In regards to communal harmony and rights of the minorities he said, “If you change your past and work together in a spirit that everyone of you, no matter to what community he belongs, no matter what relations he had with you in the past, no matter what is his colour, caste or creed, is first, second and last a citizen of this State with equal rights, privileges, and obligations, there will be no end to the progress you will make. You are free; you are free to go to your temples, you are free to go to your mosques or to any other place or worship in this State of Pakistan. You may belong to any religion or caste or creed that has nothing to do with the business of the State.”

The Quaid was a firm believer in justice and fairly which he enunciated in these words, “I shall always be guided by the principles of justice and fair play without any prejudice or ill-will, in other words, partiality or favouritism. My guiding principle will be justice and complete impartiality, and I am sure that with your support and co-operation, I can look forward to Pakistan becoming one of the greatest nations of the world”.

On the basis of what the Quaid envisioned and prescribed for Pakistan and having an incisive look at the course that it has traversed during the last seventy years — still struggling to rediscover its cherished destiny — it is hard to say that it is Quaid’s Pakistan. It would indeed become Quaid’s Pakistan prompting every citizen to claim with a sense of pride ‘I am Quaid’s Pakistan’ when the country goes the way it was supposed to go and was governed the way he wanted it to be governed.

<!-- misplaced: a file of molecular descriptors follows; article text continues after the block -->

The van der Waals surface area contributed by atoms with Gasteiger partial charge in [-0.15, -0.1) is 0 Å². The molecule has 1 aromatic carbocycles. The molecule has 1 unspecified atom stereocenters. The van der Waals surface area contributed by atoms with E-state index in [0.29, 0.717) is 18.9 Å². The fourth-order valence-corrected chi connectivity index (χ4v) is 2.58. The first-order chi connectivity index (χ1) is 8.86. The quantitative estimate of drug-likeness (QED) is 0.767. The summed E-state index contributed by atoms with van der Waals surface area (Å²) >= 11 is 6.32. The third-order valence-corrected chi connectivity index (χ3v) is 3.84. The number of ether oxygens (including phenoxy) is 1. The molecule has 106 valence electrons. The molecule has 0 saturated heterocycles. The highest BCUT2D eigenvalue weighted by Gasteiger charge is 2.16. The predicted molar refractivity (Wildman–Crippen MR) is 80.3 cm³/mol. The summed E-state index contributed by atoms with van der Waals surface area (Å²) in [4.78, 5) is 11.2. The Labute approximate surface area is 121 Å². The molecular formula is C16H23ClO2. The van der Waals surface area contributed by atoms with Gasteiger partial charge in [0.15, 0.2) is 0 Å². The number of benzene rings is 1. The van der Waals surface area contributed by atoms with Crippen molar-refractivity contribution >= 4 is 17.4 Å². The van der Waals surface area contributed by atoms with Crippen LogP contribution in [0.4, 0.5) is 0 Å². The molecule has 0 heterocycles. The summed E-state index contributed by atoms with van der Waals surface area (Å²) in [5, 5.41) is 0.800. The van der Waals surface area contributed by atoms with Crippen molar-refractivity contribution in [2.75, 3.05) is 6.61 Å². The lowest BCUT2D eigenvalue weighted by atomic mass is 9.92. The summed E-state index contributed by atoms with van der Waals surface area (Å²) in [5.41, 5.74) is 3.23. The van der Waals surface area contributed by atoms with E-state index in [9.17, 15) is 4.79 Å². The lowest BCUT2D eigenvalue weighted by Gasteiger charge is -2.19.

The country is at the cross-roads at the moment because it failed to traverse the course chartered by the founding father. The reality is that the realisation of his vision and Iqbal’s dream about Pakistan as also enshrined in the Pakistan Resolution was only possible through consolidation of democracy, its uninterrupted continuation and reforms in the system of governance through collective wisdom of all the political forces. For that, all the political parties and political leaders would have to abandon the politics of self-aggrandizement and think in terms of promoting the well being of the masses by providing a system of governance that has all the attributes pointed out by the architect of the country.

The prevailing political atmosphere in the country unfortunately is not very encouraging as far as strengthening of democracy is concerned. The politicians are still refusing to learn from the past mistakes and the self-inflicted catastrophes. They need to change their attitudes. Pakistan would go forward when they start thinking in terms of national interests and the state institutions also stop acting as self-styled saviours of the nation and show the wisdom of operating within their own spheres of constitutional powers. It is indeed a moment to give serious thought to our past follies as a nation and to think about path correction in conformity with the vision of the Quaid. The celebration of his birth anniversary must not remain only a routine yearly ritual.